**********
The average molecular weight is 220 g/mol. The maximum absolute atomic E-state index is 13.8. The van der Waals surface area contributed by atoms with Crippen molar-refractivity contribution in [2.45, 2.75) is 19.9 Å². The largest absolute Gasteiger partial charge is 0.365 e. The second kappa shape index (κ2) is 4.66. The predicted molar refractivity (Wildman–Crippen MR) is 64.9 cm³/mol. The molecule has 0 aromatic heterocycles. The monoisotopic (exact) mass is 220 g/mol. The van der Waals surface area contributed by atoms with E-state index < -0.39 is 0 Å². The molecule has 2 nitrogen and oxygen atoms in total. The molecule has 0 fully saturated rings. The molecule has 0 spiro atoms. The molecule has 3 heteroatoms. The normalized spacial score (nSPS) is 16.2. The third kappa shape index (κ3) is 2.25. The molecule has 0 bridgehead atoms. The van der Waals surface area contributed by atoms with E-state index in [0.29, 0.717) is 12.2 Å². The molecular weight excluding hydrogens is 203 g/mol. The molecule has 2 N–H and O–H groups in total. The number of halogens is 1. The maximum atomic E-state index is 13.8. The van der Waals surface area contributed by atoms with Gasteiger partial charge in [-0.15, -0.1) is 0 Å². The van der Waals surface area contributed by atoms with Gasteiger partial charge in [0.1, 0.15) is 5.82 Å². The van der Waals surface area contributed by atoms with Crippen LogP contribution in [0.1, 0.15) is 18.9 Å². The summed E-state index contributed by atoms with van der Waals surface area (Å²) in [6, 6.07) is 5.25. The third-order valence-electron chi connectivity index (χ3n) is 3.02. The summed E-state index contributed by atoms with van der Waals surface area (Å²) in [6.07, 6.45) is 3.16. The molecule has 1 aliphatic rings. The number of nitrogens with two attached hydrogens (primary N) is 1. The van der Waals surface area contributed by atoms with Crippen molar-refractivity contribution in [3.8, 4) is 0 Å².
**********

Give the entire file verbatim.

The average molecular weight is 220 g/mol. The maximum absolute atomic E-state index is 13.8. The van der Waals surface area contributed by atoms with Crippen molar-refractivity contribution in [2.45, 2.75) is 19.9 Å². The largest absolute Gasteiger partial charge is 0.365 e. The second kappa shape index (κ2) is 4.66. The predicted molar refractivity (Wildman–Crippen MR) is 64.9 cm³/mol. The molecule has 0 aromatic heterocycles. The monoisotopic (exact) mass is 220 g/mol. The van der Waals surface area contributed by atoms with E-state index < -0.39 is 0 Å². The molecule has 2 nitrogen and oxygen atoms in total. The molecule has 0 fully saturated rings. The molecule has 0 spiro atoms. The molecule has 3 heteroatoms. The normalized spacial score (nSPS) is 16.2. The third kappa shape index (κ3) is 2.25. The molecule has 0 bridgehead atoms. The van der Waals surface area contributed by atoms with E-state index in [0.29, 0.717) is 12.2 Å². The molecular weight excluding hydrogens is 203 g/mol. The molecule has 2 N–H and O–H groups in total. The number of halogens is 1. The maximum atomic E-state index is 13.8. The van der Waals surface area contributed by atoms with Gasteiger partial charge in [-0.15, -0.1) is 0 Å². The van der Waals surface area contributed by atoms with Gasteiger partial charge in [0.1, 0.15) is 5.82 Å². The van der Waals surface area contributed by atoms with Crippen LogP contribution in [0.1, 0.15) is 18.9 Å². The summed E-state index contributed by atoms with van der Waals surface area (Å²) in [6, 6.07) is 5.25. The third-order valence-electron chi connectivity index (χ3n) is 3.02. The summed E-state index contributed by atoms with van der Waals surface area (Å²) in [6.07, 6.45) is 3.16. The molecule has 1 aliphatic rings. The number of nitrogens with two attached hydrogens (primary N) is 1. The van der Waals surface area contributed by atoms with Crippen molar-refractivity contribution in [3.8, 4) is 0 Å².